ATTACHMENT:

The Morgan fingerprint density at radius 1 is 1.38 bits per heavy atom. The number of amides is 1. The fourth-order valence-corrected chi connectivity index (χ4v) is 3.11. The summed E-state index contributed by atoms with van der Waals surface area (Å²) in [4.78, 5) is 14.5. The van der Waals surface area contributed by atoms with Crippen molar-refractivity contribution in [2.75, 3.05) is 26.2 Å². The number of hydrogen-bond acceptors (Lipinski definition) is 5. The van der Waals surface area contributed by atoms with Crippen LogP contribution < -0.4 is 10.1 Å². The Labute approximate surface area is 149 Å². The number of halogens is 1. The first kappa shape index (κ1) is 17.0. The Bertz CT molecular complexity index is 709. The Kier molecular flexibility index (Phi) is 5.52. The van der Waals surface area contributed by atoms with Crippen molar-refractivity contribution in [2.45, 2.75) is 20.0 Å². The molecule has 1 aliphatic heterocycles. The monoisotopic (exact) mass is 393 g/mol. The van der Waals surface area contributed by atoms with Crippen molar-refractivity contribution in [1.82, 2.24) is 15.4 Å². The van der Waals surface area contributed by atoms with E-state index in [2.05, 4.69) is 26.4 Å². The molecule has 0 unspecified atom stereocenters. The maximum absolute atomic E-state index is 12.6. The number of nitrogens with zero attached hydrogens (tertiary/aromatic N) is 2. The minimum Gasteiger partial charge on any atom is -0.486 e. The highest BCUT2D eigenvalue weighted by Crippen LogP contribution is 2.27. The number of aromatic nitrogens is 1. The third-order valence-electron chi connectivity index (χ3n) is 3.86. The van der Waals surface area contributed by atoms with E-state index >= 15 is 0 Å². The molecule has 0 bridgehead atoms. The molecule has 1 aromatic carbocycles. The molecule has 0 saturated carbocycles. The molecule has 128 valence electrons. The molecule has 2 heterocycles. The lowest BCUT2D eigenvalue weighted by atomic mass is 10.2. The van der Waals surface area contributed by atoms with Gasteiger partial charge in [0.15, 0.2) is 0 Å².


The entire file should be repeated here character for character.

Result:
The Morgan fingerprint density at radius 1 is 1.38 bits per heavy atom. The number of amides is 1. The fourth-order valence-corrected chi connectivity index (χ4v) is 3.11. The summed E-state index contributed by atoms with van der Waals surface area (Å²) in [4.78, 5) is 14.5. The van der Waals surface area contributed by atoms with Crippen molar-refractivity contribution in [2.75, 3.05) is 26.2 Å². The number of hydrogen-bond acceptors (Lipinski definition) is 5. The van der Waals surface area contributed by atoms with Crippen LogP contribution < -0.4 is 10.1 Å². The Labute approximate surface area is 149 Å². The number of halogens is 1. The first kappa shape index (κ1) is 17.0. The Bertz CT molecular complexity index is 709. The Kier molecular flexibility index (Phi) is 5.52. The van der Waals surface area contributed by atoms with Crippen molar-refractivity contribution in [2.45, 2.75) is 20.0 Å². The molecule has 1 aliphatic heterocycles. The monoisotopic (exact) mass is 393 g/mol. The van der Waals surface area contributed by atoms with Crippen molar-refractivity contribution in [1.82, 2.24) is 15.4 Å². The van der Waals surface area contributed by atoms with E-state index in [2.05, 4.69) is 26.4 Å². The molecule has 0 unspecified atom stereocenters. The maximum absolute atomic E-state index is 12.6. The number of nitrogens with zero attached hydrogens (tertiary/aromatic N) is 2. The minimum Gasteiger partial charge on any atom is -0.486 e. The highest BCUT2D eigenvalue weighted by Crippen LogP contribution is 2.27. The number of aromatic nitrogens is 1. The third-order valence-electron chi connectivity index (χ3n) is 3.86. The van der Waals surface area contributed by atoms with E-state index >= 15 is 0 Å². The molecule has 0 bridgehead atoms. The molecule has 1 aromatic carbocycles. The molecule has 0 saturated carbocycles. The molecule has 128 valence electrons. The molecule has 2 heterocycles. The lowest BCUT2D eigenvalue weighted by atomic mass is 10.2. The van der Waals surface area contributed by atoms with Gasteiger partial charge in [0.15, 0.2) is 0 Å².